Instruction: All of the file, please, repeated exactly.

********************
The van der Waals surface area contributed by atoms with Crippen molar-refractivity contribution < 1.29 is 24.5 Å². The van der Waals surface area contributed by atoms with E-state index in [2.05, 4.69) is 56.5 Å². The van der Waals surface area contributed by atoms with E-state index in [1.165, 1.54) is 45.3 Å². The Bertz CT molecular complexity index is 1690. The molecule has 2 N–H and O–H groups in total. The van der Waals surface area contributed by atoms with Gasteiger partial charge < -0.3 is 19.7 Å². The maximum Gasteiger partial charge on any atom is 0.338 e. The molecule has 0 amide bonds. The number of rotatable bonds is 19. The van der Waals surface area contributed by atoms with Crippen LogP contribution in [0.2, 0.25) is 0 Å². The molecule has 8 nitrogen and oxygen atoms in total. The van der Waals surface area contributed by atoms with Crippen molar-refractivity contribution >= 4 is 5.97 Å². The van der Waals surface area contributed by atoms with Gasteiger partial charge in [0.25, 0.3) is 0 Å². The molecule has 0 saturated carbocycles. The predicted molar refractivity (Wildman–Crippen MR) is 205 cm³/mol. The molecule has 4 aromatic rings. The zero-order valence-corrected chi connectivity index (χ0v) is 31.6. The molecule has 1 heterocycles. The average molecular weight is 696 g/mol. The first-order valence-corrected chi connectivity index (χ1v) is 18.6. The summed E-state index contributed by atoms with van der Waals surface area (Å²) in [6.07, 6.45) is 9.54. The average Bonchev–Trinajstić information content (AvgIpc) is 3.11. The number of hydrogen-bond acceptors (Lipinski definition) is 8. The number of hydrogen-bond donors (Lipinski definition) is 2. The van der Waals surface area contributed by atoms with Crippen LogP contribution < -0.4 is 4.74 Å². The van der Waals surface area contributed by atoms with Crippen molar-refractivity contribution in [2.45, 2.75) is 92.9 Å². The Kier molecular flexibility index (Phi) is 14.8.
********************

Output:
The van der Waals surface area contributed by atoms with Crippen molar-refractivity contribution < 1.29 is 24.5 Å². The van der Waals surface area contributed by atoms with E-state index in [2.05, 4.69) is 56.5 Å². The van der Waals surface area contributed by atoms with E-state index in [1.165, 1.54) is 45.3 Å². The Bertz CT molecular complexity index is 1690. The molecule has 2 N–H and O–H groups in total. The van der Waals surface area contributed by atoms with Gasteiger partial charge < -0.3 is 19.7 Å². The maximum Gasteiger partial charge on any atom is 0.338 e. The molecule has 0 amide bonds. The number of rotatable bonds is 19. The van der Waals surface area contributed by atoms with Crippen LogP contribution in [0.2, 0.25) is 0 Å². The molecule has 8 nitrogen and oxygen atoms in total. The van der Waals surface area contributed by atoms with Crippen molar-refractivity contribution >= 4 is 5.97 Å². The van der Waals surface area contributed by atoms with Gasteiger partial charge in [0.25, 0.3) is 0 Å². The molecule has 0 saturated carbocycles. The predicted molar refractivity (Wildman–Crippen MR) is 205 cm³/mol. The molecule has 4 aromatic rings. The zero-order valence-corrected chi connectivity index (χ0v) is 31.6. The molecule has 1 heterocycles. The average molecular weight is 696 g/mol. The first-order valence-corrected chi connectivity index (χ1v) is 18.6. The summed E-state index contributed by atoms with van der Waals surface area (Å²) in [6.07, 6.45) is 9.54. The average Bonchev–Trinajstić information content (AvgIpc) is 3.11. The number of hydrogen-bond acceptors (Lipinski definition) is 8. The number of hydrogen-bond donors (Lipinski definition) is 2. The van der Waals surface area contributed by atoms with Crippen LogP contribution < -0.4 is 4.74 Å². The van der Waals surface area contributed by atoms with Crippen molar-refractivity contribution in [2.45, 2.75) is 92.9 Å². The Kier molecular flexibility index (Phi) is 14.8.